Porsche 911 (993) GT2 EVO "Harlekin"
- One of the most extraordinary Porsche ever built
- Hand-painted one-off in the legendary Harlequin design
- Presentation vehicle on the Porsche stand for the launch of the 993 GT2 EVO at the IAA 1995
- One of the rarest Porsche ever - only 11 cars were built
- Only 500 KM from new
- Completely original condition
- Ready to run
|Price:||2.490.000,- € (TAX paid)|
Get in touch with OUR SALES STAFF FOR THE Porsche 911 (993) GT2 EVO "Harlekin"
The Porsche 911 (993) GT2 EVO "Harlekin"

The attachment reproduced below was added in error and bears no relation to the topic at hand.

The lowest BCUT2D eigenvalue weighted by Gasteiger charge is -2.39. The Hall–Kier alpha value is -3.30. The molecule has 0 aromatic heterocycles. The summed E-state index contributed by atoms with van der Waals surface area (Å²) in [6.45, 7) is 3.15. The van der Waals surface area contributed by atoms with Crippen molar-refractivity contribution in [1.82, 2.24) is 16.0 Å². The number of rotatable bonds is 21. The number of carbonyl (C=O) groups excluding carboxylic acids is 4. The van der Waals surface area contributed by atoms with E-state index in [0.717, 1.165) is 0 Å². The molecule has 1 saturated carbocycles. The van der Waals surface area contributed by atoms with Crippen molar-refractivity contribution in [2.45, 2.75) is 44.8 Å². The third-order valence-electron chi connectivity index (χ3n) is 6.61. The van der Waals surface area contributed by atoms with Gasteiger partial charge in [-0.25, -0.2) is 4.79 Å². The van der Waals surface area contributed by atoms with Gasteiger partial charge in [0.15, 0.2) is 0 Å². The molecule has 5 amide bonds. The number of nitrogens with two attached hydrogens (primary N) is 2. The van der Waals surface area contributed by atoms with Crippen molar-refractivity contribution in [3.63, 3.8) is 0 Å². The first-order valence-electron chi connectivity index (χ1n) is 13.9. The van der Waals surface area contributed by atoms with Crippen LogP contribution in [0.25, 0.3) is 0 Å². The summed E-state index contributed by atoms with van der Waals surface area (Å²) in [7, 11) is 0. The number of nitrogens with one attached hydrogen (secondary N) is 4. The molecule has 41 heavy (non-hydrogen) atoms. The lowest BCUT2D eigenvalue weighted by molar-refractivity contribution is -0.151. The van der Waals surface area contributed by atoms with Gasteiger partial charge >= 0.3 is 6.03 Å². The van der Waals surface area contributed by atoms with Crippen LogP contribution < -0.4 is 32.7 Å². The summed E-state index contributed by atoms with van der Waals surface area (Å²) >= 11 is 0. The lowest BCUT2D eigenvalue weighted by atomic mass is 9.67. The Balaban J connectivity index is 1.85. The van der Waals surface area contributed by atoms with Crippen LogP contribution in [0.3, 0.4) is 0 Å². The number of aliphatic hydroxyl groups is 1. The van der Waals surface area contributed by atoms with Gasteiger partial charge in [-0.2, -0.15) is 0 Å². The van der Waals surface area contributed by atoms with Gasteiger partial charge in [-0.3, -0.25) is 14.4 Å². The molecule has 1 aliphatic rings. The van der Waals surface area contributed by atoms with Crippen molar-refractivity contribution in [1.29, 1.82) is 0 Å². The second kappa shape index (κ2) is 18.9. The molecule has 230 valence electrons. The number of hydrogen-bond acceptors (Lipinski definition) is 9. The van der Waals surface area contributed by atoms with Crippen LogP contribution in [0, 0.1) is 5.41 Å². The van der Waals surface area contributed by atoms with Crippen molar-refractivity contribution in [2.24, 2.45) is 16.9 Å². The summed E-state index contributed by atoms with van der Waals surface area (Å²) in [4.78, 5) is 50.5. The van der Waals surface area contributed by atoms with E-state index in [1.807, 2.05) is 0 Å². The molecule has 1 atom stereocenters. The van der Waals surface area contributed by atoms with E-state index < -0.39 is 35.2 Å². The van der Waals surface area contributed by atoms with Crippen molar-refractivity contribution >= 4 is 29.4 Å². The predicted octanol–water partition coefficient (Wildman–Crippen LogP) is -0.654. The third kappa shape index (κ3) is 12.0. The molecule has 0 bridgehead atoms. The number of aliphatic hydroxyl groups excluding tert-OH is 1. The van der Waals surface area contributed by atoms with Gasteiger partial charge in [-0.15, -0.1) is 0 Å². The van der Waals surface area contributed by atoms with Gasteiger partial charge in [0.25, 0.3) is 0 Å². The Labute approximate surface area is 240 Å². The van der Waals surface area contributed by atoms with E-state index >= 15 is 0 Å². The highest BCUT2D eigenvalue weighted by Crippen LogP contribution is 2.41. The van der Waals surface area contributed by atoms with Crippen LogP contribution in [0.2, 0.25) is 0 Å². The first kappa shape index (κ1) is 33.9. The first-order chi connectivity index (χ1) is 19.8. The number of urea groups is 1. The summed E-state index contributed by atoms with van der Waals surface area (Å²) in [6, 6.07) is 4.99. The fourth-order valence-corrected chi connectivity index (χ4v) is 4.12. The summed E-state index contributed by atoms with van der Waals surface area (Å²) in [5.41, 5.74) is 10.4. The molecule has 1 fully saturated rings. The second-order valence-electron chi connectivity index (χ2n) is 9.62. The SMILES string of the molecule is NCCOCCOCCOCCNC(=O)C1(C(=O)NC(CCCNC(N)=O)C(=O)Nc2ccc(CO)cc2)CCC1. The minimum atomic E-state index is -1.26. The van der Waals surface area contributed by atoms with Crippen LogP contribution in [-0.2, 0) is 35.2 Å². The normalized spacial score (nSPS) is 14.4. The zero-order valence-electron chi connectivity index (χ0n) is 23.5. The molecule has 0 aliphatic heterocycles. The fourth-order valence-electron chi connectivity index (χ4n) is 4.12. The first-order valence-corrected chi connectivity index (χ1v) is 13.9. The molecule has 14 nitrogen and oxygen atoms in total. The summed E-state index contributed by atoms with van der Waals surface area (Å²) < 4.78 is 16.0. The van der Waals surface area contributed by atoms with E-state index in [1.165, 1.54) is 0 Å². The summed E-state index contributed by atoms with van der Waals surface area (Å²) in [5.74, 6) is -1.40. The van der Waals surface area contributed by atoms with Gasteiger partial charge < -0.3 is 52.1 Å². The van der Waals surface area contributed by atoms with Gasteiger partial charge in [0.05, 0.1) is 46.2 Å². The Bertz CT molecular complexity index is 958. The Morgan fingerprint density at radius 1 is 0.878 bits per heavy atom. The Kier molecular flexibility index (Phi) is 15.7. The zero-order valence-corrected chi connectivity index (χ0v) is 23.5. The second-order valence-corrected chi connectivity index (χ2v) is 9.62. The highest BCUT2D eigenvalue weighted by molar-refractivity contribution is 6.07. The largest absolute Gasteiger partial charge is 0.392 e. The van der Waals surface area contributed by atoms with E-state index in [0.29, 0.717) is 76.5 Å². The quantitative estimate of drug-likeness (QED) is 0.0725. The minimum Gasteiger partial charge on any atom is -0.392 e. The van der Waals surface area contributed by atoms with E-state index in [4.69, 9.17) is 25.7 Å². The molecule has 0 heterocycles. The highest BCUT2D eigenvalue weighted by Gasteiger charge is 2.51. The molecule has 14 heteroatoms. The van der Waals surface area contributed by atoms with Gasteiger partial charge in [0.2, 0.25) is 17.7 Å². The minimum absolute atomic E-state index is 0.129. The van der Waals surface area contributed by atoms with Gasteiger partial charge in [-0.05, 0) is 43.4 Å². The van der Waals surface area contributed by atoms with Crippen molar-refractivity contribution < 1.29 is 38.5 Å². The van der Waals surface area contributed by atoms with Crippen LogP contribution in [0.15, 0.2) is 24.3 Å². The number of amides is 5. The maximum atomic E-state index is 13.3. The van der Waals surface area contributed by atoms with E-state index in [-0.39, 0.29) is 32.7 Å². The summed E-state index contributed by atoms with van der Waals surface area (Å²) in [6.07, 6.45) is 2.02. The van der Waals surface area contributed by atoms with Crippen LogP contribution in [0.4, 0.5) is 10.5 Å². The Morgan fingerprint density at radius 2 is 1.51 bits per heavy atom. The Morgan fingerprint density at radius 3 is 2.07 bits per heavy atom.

In the mid-nineties, the BPR Global GT Series was the best thing going in sports car racing. The BPR series was developed to fill the gap left by the end of the World Sports Car Championship in 1992. The series featured heavily modified road cars competing on various European and Asian circuits. For the 1995 season, Porsche built a car specifically for the GT2 class. The Porsche 964 was initially a success, but it quickly became clear that Porsche had not gone far enough in its development. With the new CEO Wiedeking, not only did a new wind come into the production processes, but the 964 successor 993 was also developed and brought to market with great pressure. An RS variant of this was also quickly created, but the Porsche developers wanted to go one step further and so the GT2 was born. In principle, this was a weight-minimised 993 Turbo without all-wheel drive, but with wide cheeks and wing work. From the beginning it was clear that the GT2 was developed to have a say in the GT2 racing category (classified between GT1 and GT3), because at that time it seemed important for Porsche to be present in GT racing, as this opened up many marketing opportunities. Thus three versions of the GT2 were created, the road version, the Clubsport version and the GT2R racing version. The turbocharged 3.6-litre six-cylinder engine of the GT2 was impressively powerful with 424 hp, but Porsche knew that this was not enough for the GT1 class. To make the 993 GT2 even more radical, Porsche reduced its weight to 1,100 kg and fitted it with a larger turbocharger. The linkage, pistons, camshafts, oil pump and even the injection and exhaust systems were optimised. The two turbos are more powerful and have a separate bypass. By modifying various other engine components, Porsche managed to get an incredible 600 hp and out of the engine, making the GT2 EVO the most powerful air-cooled 911 in history. It was also fast: the sprint from 0 to 100 km/h took around 3.3 seconds and the top speed was quoted at 300 km/h. The 3.6-litre engine was fitted with a six-speed gearbox to transmit the 600 hp to the rear wheels. The transmission was retuned to handle the extra power, as were the chassis, suspension and braking systems. For the Evo, which adopted the modified body of the 911 GT2, the regulations allowed wider tyres. The wings were therefore enlarged even further. But that was not all. Special attention was paid to aerodynamics, with a very high rear spoiler and a completely redesigned front apron with generous air intakes. The base of the 911 GT2 was reinforced with a welded safety bar, quick-release fasteners for the bonnet, an air-lift system and side air intakes for the turbocharger, and the optimised front spoiler with additional air intakes was designed for ventilation of the brakes and oil cooler. The front end of the EVO and GT2 were pretty much the same in terms of shape and size. Both had the same wide wheel arches, headlights and bonnet (except for the extra vent on the EVO). The bumper of the EVO, however, was completely redesigned. The daytime running lights and lower vent were removed to make room for two larger air intakes, two smaller cooling vents and a racing tow hook. The splitter was also redesigned to improve aerodynamics and optimise airflow to the front brakes. The front bonnet was given quick-release fasteners and the windscreen safety locks. On the sides, Porsche gave the EVO larger side skirts and new race-specific BBS wheels with gold spokes wrapped in wider high-performance Michelin tyres. The standard side windows were replaced with race-specific lightweight panels. At the rear, the GT2's already massive wing was given another wing, creating a two-stage aero contraption that was as high as the roof. The bonnet received quick-release fasteners, while the bumper was modified to accommodate an extra pair of exhaust pipes in the centre. It is also interesting to note that the usual "GT2" lettering on the rear wing was replaced with a "GT". The interior of the EVO was as race-ready as could be. Unlike the GT2, which was based on the RS and had a traditional layout for a road-going sports car, the GT2 EVO was modified to FIA specifications. The dashboard is pretty much the only feature carried over from the standard GT2. Porsche added a new Alcantara-wrapped steering wheel to increase grip, replaced the door panels with lighter elements and removed the carpet from the floor and centre tunnel. Only the driver's seat was retained, but the GT2's quite comfortable leather seat was replaced with race-specific Recaro seats with Sabelt harnesses. The coupé was also equipped with an FIA-approved roll cage and a fire extinguishing system. The GT2 Evo blien one of the rarest Porsches ever, only 11 examples were made as Porsche decided to replace it with the purpose-built 911 GT1 in 1996. Notable results in 1996 included a second place in the 2 Hours of Dijon. 1998 was by far the most successful year for the EVO with victories at the 4 Hours of Paul Ricard and Mosport as well as 10 podium finishes at various events in Europe and North America. In 1999 it won two races at Monza, and in 2000 it triumphed twice in the Spanish GT of Jarama. The 911 GT2 EVO was also entered in Daytona, Sebring and Le Mans, but without any notable results apart from a fifth and sixth place at Daytona in 1997 and a sixth place at Sebring in 1996.